Fairfield parish to dedicate new church

St. Mary Parish’s new church, Fairfield. (Contributed photo)

By Celine Klosterman

FAIRFIELD — Stretching into the sky, thanks to an anonymous donor, is a bell tower. Courtesy of another anonymous supporter, St. Mary Church’s parking lot is paved. And due to donations of labor from parishioners Ron and Fran Bovard, windows from the existing church will be restored and installed in the new building.

“The extreme generosity of our parish has been nothing short of fantastic,” said John Hammes, co-chair of the steering committee for St. Mary Parish. Hundreds of parishioners have offered time, talent and money to build St. Mary’s new church at 3100 W. Madison Ave., where Bishop Martin Amos will celebrate a dedication Mass at 2 p.m. Jan. 31. Following the final weekend Mass in the existing church, parishioners will offer reflections during a Closing Prayer Service at 4 p.m. Jan. 24, preceded by adoration of the Blessed Sacrament from 3-3:45 p.m. 

As of early this week, some electrical work, installation of pews and finishing touches to the baptismal font in St. Mary’s new church had yet to be completed. “Essentially, it’s going to be finished,” Hammes said. “…It is very gratifying to see our new parish home coming to completion.”

In that new home, the 1907 cornerstone from the existing church is embedded. Near the entrance are two covered beams bearing the signatures of parishioners and Father Stephen Page, pastor.


A statue of Mary from the existing building will be placed on a pedestal outside, and dark blue paint, the hue of a night sky, colors the church’s vaulted ceilings.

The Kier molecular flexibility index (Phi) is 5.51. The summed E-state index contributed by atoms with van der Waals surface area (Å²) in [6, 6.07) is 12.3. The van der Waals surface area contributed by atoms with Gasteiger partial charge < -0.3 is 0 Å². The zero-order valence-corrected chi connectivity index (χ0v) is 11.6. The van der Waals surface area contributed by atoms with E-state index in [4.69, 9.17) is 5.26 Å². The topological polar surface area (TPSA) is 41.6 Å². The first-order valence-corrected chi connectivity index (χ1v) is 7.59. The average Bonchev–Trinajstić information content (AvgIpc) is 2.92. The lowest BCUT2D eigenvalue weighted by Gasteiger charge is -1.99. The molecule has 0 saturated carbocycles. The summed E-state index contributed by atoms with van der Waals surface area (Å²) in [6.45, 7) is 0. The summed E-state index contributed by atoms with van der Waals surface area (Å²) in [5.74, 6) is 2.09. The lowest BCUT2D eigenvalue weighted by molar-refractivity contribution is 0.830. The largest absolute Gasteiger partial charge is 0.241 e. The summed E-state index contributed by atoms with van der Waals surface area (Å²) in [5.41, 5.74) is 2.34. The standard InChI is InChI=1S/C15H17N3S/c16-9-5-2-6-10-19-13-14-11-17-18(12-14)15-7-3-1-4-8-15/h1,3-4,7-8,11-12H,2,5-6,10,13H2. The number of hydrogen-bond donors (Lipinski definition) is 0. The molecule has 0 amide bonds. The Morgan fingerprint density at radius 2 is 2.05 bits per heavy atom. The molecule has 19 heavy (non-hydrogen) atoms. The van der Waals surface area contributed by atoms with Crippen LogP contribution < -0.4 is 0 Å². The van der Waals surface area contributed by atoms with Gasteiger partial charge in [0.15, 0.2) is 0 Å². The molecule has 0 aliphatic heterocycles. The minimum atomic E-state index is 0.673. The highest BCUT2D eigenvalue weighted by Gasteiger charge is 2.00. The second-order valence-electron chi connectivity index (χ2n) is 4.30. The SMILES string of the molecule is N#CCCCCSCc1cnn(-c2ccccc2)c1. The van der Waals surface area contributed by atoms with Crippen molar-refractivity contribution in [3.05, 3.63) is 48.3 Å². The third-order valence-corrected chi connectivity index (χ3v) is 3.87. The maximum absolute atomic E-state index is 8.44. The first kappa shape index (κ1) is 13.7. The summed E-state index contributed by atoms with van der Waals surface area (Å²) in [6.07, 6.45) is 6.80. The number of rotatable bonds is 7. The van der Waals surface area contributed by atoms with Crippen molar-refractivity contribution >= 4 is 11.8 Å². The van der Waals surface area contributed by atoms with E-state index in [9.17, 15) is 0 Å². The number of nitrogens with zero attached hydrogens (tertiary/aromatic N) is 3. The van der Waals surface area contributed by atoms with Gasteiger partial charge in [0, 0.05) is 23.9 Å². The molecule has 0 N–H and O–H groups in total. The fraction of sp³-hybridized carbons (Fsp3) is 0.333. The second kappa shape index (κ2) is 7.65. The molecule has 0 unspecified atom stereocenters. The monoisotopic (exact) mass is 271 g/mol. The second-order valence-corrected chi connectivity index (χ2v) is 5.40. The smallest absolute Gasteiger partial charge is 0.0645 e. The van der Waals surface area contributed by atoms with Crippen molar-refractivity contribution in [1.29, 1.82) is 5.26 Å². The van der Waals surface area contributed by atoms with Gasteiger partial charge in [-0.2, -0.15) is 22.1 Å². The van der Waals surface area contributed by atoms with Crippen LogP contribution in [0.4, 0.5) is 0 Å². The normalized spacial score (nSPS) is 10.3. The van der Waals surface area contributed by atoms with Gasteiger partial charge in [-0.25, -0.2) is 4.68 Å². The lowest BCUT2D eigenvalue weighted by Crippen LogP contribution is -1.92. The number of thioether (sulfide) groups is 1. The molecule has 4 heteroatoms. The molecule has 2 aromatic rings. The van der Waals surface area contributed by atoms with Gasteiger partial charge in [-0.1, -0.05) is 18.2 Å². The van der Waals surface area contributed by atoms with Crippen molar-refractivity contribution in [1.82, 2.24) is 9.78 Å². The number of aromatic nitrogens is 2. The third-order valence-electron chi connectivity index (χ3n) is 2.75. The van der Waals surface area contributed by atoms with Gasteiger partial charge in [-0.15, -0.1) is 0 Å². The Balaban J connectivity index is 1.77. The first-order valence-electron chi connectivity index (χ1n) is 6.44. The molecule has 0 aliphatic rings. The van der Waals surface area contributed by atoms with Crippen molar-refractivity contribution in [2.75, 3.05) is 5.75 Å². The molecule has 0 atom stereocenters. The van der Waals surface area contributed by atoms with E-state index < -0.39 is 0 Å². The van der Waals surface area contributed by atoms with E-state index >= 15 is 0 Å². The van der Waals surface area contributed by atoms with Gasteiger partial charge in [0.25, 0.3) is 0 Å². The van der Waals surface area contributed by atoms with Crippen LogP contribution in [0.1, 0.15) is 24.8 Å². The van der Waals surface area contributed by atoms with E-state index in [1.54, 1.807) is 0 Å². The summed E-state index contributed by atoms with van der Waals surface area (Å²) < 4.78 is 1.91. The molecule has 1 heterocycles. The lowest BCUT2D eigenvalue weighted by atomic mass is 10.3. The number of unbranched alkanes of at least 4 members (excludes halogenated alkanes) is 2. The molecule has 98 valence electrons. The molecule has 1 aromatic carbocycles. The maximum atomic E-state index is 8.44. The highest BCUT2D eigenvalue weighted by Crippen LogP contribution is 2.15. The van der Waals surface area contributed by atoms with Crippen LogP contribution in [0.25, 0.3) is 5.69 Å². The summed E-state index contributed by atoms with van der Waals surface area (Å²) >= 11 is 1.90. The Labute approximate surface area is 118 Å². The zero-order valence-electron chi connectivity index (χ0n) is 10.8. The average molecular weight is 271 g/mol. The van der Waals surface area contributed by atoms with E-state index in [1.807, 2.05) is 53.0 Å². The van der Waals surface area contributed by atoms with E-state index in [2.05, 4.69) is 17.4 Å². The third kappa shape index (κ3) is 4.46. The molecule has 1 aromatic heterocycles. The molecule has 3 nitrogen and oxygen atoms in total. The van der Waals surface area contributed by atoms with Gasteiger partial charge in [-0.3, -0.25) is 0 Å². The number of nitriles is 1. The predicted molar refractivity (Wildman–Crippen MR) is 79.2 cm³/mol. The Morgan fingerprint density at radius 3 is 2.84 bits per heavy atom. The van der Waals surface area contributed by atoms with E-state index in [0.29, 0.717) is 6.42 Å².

The building will replace the 370-family parish’s 102-year-old church, which will be torn down. The church suffers from chronic structural problems; its social hall lacks reliable heating and cooling systems, and both buildings lack handicapped accessibility. 

In contrast, Hammes said the new 25,000-square-foot building will use cost-efficient geothermal heating and cooling and is “very user friendly; there’s not a step in it.” 

Features include a worship space with fan-shaped seating that will hold 340-420 people, a gathering space, a family/choir room, offices, a social hall that seats 300-350 people, and a religious education wing with space designed for a preschool. A reservation chapel will be lit at night and visible to passing drivers.

“It looks like a church,” Fr. Page said. That’s what the parishioners wanted.”

No rectory is being built, but the master plan includes an area for a priest’s residence, Hammes said.

Merit Construction Company in Cedar Rapids is serving as general contractor. Beringer Ciaccio Dennell Mabrey of Omaha is St. Mary’s architectural firm, whose “guidance and passion” the parish is very grateful for, Hammes said.

Cost for the building is estimated at $6.7 million.

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